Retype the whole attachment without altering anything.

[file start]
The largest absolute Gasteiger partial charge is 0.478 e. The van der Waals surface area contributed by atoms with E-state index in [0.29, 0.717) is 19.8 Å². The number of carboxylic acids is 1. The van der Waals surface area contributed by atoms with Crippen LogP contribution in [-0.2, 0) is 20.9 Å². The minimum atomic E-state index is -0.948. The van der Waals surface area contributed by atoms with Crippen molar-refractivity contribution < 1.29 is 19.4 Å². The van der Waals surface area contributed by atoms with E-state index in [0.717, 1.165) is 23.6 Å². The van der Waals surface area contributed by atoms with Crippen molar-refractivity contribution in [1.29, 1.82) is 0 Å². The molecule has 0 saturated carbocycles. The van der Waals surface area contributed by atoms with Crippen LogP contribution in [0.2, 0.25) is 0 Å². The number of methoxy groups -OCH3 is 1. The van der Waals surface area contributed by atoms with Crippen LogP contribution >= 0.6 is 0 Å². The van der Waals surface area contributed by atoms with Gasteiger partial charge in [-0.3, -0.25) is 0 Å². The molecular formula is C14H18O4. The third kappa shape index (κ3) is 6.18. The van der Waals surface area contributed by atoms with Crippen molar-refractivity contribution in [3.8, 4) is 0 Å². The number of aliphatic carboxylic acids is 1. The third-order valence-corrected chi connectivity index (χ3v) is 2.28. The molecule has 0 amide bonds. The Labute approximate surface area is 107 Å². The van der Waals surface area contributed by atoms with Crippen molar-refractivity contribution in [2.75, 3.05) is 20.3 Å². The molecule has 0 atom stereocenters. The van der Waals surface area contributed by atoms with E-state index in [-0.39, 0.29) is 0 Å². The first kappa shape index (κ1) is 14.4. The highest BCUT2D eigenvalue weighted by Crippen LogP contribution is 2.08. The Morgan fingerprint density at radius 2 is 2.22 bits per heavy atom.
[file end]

The largest absolute Gasteiger partial charge is 0.478 e. The van der Waals surface area contributed by atoms with E-state index in [0.29, 0.717) is 19.8 Å². The number of carboxylic acids is 1. The van der Waals surface area contributed by atoms with Crippen LogP contribution in [-0.2, 0) is 20.9 Å². The minimum atomic E-state index is -0.948. The van der Waals surface area contributed by atoms with Crippen molar-refractivity contribution < 1.29 is 19.4 Å². The van der Waals surface area contributed by atoms with E-state index in [0.717, 1.165) is 23.6 Å². The van der Waals surface area contributed by atoms with Crippen molar-refractivity contribution in [1.29, 1.82) is 0 Å². The molecule has 0 saturated carbocycles. The van der Waals surface area contributed by atoms with Crippen LogP contribution in [0.2, 0.25) is 0 Å². The number of methoxy groups -OCH3 is 1. The van der Waals surface area contributed by atoms with Crippen LogP contribution >= 0.6 is 0 Å². The van der Waals surface area contributed by atoms with Gasteiger partial charge in [-0.3, -0.25) is 0 Å². The molecular formula is C14H18O4. The third kappa shape index (κ3) is 6.18. The van der Waals surface area contributed by atoms with Crippen molar-refractivity contribution in [3.8, 4) is 0 Å². The number of aliphatic carboxylic acids is 1. The third-order valence-corrected chi connectivity index (χ3v) is 2.28. The molecule has 0 amide bonds. The Labute approximate surface area is 107 Å². The van der Waals surface area contributed by atoms with Crippen molar-refractivity contribution in [2.75, 3.05) is 20.3 Å². The molecule has 0 atom stereocenters. The van der Waals surface area contributed by atoms with E-state index in [-0.39, 0.29) is 0 Å². The first kappa shape index (κ1) is 14.4. The highest BCUT2D eigenvalue weighted by Crippen LogP contribution is 2.08. The Morgan fingerprint density at radius 2 is 2.22 bits per heavy atom.